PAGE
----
As I am about to embark on a large project involving an applet that will require arbitrary read access to the user drive, I am worried that signed applets will not allow me free access to the local disk. That said there has been no specific mention that I can find of what, if any, *read* restrictions apply for Java applets within IE7s sandbox.
I would like to make the assumption that after the user has given permission to the signed applet there is:
write access - only within applet scope delete access - only within applet scope read access - *full permissions!*
I really want to know for sure before I chose Java as my platform of choice for this project. Can someone help me out?
There is no particular "applet scope". If the applet is signed, and the user accepts its certificate, then the applet can do everything the user can do. [ August 19, 2007: Message edited by: Ulf Dittmer ]
Joined: Aug 18, 2007
Apparently applets run within IE7 that comes with Vista is different, and this known limitation is stated within the Java release notes. It only directly mentions saving and deleting files, though. I am still unsure how restricted read access is.
Joined: Aug 18, 2007
To whom it may concern,
I deciced to follow-up on this question now that I have gone to the lengths of finding the answer. I am now developing on a Vista machine and most manufacturers ship Java with their PCs, including mine. Most of the machines out there pre-installed with Windows Vista also have IE7 and the version of the Java that does not circumvent the tighter sandbox of IE7. This problem (Bug ID: 6504236) has caused much pain to people maintaining applications that used to take local disk access on signed applets for granted, as they should.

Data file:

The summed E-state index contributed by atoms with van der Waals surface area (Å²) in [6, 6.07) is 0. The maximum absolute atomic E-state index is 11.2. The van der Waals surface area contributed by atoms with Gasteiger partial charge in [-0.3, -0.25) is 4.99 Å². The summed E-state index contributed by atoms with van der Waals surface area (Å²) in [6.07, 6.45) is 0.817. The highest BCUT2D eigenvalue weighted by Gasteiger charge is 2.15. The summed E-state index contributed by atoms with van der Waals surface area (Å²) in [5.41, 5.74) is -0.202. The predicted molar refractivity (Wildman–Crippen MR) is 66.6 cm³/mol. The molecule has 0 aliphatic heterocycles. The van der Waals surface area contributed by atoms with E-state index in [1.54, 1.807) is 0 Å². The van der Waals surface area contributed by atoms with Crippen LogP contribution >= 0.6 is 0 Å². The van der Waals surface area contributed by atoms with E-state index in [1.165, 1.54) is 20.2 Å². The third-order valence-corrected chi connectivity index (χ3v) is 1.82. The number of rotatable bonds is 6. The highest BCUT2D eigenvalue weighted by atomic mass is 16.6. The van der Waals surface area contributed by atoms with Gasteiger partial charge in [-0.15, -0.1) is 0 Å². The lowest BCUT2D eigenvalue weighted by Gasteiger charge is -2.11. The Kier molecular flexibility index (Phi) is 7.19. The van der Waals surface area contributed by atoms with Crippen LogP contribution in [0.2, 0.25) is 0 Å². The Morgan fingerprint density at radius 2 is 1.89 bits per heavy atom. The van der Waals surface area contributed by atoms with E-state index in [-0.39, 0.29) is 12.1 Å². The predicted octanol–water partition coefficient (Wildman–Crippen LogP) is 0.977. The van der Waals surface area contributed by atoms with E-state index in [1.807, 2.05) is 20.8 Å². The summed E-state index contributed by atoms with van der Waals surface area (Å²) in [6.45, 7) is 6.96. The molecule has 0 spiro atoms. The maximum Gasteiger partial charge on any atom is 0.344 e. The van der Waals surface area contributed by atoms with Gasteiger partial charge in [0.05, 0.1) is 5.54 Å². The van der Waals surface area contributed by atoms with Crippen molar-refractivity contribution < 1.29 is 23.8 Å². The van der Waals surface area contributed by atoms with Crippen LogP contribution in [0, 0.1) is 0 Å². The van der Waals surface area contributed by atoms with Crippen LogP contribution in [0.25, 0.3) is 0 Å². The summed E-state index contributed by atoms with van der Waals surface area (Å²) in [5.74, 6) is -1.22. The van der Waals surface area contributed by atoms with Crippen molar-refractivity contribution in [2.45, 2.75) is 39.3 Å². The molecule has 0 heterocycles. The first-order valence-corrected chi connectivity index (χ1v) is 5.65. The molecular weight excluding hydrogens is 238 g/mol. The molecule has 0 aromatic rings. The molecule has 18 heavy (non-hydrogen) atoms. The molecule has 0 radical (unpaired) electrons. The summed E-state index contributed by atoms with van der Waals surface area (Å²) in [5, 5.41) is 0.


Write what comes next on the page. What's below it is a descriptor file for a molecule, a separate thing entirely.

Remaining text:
The bug claims to be fixed as of November pending a branch merge. While users encountering your website could be encouraged to get the latest version of the runtime, installation requests and futher disruption to the end-user experience can affect your bottom line. So best to try and work within the sandbox for those users who have had their Java installed by the OEMs the last year and saw the Java update balloons as annoyware (similar to every other update request the average user is bombarded with).
So, I tested signed applets on Java 1.6.0_02_b6 and found:
Internet Explorer 7.0.6000.16546 - Arbitrary read access - Write file/directory and delete restricted to %USERPROFILE%\AppData\LocalLow\ - Searching on the internet suggests %USERPROFILE% is not directly accessible by Java - the closest is System.getproperty("user.home") which Java find by getting the Desktop folder and finding its parent... dumb as the desktop folder can be moved around. (It's been like this since 1.3 - Bug ID: 4787931 )
Moral of the story, if you want to write to the local drive, be sure to detect for Vista do some nifty tricks to get the LocalLow directory of the user. I hope this helps other people who need to store local data and don't want to torture the user anymore than the Java install process already does.